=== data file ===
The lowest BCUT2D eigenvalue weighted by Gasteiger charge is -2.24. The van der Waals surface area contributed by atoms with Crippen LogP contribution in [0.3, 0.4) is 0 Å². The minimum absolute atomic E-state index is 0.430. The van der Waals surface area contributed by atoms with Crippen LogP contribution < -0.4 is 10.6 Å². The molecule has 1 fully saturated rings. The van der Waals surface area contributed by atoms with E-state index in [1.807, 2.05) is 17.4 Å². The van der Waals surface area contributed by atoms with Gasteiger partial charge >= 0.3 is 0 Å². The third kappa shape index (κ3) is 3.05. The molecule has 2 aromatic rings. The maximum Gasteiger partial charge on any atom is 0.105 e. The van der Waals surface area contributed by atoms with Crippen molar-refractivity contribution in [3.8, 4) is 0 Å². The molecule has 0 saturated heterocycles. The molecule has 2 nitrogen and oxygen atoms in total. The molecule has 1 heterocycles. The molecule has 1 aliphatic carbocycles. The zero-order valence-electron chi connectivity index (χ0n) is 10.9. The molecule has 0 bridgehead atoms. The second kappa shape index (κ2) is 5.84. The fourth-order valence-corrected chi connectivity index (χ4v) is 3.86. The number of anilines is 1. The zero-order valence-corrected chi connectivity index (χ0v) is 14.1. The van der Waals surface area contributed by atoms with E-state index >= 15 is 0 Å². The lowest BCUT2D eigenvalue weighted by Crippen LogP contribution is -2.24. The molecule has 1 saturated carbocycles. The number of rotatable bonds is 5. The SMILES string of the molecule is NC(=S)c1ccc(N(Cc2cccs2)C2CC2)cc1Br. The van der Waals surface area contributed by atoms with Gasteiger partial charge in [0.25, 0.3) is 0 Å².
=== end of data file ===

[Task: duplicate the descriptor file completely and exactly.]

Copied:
The lowest BCUT2D eigenvalue weighted by Gasteiger charge is -2.24. The van der Waals surface area contributed by atoms with Crippen LogP contribution in [0.3, 0.4) is 0 Å². The minimum absolute atomic E-state index is 0.430. The van der Waals surface area contributed by atoms with Crippen LogP contribution < -0.4 is 10.6 Å². The molecule has 1 fully saturated rings. The van der Waals surface area contributed by atoms with E-state index in [1.807, 2.05) is 17.4 Å². The van der Waals surface area contributed by atoms with Gasteiger partial charge >= 0.3 is 0 Å². The third kappa shape index (κ3) is 3.05. The molecule has 2 aromatic rings. The maximum Gasteiger partial charge on any atom is 0.105 e. The van der Waals surface area contributed by atoms with Crippen molar-refractivity contribution in [3.8, 4) is 0 Å². The molecule has 0 saturated heterocycles. The molecule has 2 nitrogen and oxygen atoms in total. The molecule has 1 heterocycles. The molecule has 1 aliphatic carbocycles. The zero-order valence-electron chi connectivity index (χ0n) is 10.9. The molecule has 0 bridgehead atoms. The second kappa shape index (κ2) is 5.84. The fourth-order valence-corrected chi connectivity index (χ4v) is 3.86. The number of anilines is 1. The zero-order valence-corrected chi connectivity index (χ0v) is 14.1. The van der Waals surface area contributed by atoms with E-state index >= 15 is 0 Å². The lowest BCUT2D eigenvalue weighted by Crippen LogP contribution is -2.24. The molecule has 1 saturated carbocycles. The number of rotatable bonds is 5. The SMILES string of the molecule is NC(=S)c1ccc(N(Cc2cccs2)C2CC2)cc1Br. The van der Waals surface area contributed by atoms with Gasteiger partial charge in [0.25, 0.3) is 0 Å².